The ship of Sinbad (John Phillip Law) is afloat in the Indian Ocean when its crew notices a strange flying creature carrying a shiny object overhead. They call their captain and while he discusses what to do one of the sailors takes aim with his bow and arrow and shoots at it, causing the creature to drop the object onto the deck. Sinbad goes over, but the others warn him not to touch it as surely it is a bad omen. Nevertheless, what appears to be a medallion is soon around his neck, but then he suffers the mysterious vision of a female form with an eye in her palm: it must mean something...
It means another adventure for Sinbad, of course. And also the special effects of master technician Ray Harryhausen get another work out, which was always a welcome sight for cult movie fans and if this was pretty much an attempt to reclaim past glories then at least the monsters on show displayed the same degree of imagination as they had from before. It's just that the script, written by Brian Clemens from a story by him and Harryhausen, is a little too straightforward and Sinbad's swashbuckling didn't come across as quite so fresh.
What the film did have in its favour as far as the cast went was a brooding Tom Baker, soon to be Doctor Who on television (this film supposedly helped win him that iconic role) and swathed in makeup and robes as the villainous sorcerer Koura. He has an unusual quirk as far as his wizardry goes in that whenever he uses his spells he ages a little, and if it's a big spell he ages a lot meaning he has to hunt down the amulet, of which Sinbad now has a piece, and take it to its destination before he runs out of life force. Our hero ends up at the court of a gold-helmeted Grand Vizier (Douglas Wilmer) who outlines what to do.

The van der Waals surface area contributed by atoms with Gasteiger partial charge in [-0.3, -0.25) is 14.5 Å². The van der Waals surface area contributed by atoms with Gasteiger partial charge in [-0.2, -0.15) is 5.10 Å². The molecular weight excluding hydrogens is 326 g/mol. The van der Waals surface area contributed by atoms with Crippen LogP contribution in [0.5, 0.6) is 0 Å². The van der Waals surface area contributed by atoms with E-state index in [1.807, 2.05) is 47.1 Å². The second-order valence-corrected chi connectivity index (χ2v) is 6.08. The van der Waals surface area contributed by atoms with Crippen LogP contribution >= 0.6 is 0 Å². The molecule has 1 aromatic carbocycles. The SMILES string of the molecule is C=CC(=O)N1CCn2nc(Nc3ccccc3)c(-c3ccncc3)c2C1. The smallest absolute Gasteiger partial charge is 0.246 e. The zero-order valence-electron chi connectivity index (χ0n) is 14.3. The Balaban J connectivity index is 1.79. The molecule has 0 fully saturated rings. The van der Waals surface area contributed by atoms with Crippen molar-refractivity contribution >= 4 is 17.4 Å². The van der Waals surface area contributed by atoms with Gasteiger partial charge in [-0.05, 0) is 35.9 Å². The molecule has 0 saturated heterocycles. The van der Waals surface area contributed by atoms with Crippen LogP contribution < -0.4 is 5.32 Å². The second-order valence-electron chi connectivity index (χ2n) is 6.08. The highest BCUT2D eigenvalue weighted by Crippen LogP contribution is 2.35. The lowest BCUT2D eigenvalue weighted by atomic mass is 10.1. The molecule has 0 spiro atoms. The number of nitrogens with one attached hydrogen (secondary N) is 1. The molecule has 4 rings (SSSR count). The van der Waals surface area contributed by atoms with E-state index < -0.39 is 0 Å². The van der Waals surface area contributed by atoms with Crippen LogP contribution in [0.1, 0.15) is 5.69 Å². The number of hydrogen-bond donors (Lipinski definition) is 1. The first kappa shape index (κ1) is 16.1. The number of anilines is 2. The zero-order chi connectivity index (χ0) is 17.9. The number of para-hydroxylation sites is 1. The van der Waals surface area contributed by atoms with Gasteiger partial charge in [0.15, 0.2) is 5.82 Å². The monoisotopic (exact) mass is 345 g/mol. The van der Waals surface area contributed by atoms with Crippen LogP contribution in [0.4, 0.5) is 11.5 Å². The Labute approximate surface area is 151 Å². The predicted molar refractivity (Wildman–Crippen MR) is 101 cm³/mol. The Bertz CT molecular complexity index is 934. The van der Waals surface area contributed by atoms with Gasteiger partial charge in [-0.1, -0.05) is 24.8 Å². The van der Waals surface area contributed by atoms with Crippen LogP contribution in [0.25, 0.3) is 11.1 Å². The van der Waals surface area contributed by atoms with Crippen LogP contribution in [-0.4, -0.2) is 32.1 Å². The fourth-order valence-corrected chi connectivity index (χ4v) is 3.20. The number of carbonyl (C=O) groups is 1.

And that is to escort him and the pieces of the amulet to the remote island of Lemuria where they may be used to save the kingdom from the scheming of Koura thanks to a magical fountain. Before they get there they have to endure the sea voyage, and once Sinbad has invited along a mysterious but beautiful slave girl he frees (Caroline Munro, naturally) the epic journey can commence. The ex-slave girl, Margarina - sorry, Margiana - has a eye tattoo on the palm of one hand, which must mean something significant, although really it's just an excuse to get a pretty lady into the film.
However, it is the special effects that you'll be watching this for, and as is customary with Harryhausen they don't disappoint. Starting with not one but two homunculi (that's what the sailors saw at the start), they only get bigger, the highlight being the animated statue of the goddess Kali, who brandishes swords in each of her six arms and provides a formidable adversary as well as being an excellent example of the art of Harryhausen. Add in a wooden figurehead on the rampage on the ship, plus a centaur and a gryphon (which fight each other) and there's plenty to catch the eye, but the dips in excitement between these setpieces are undeniable. Add to that some Arabian accents that sound more Peter Sellers doing "Goodness Gracious Me" and the voyage may be more tinsel than gold, but it's diverting enough. Music by Miklós Rózsa.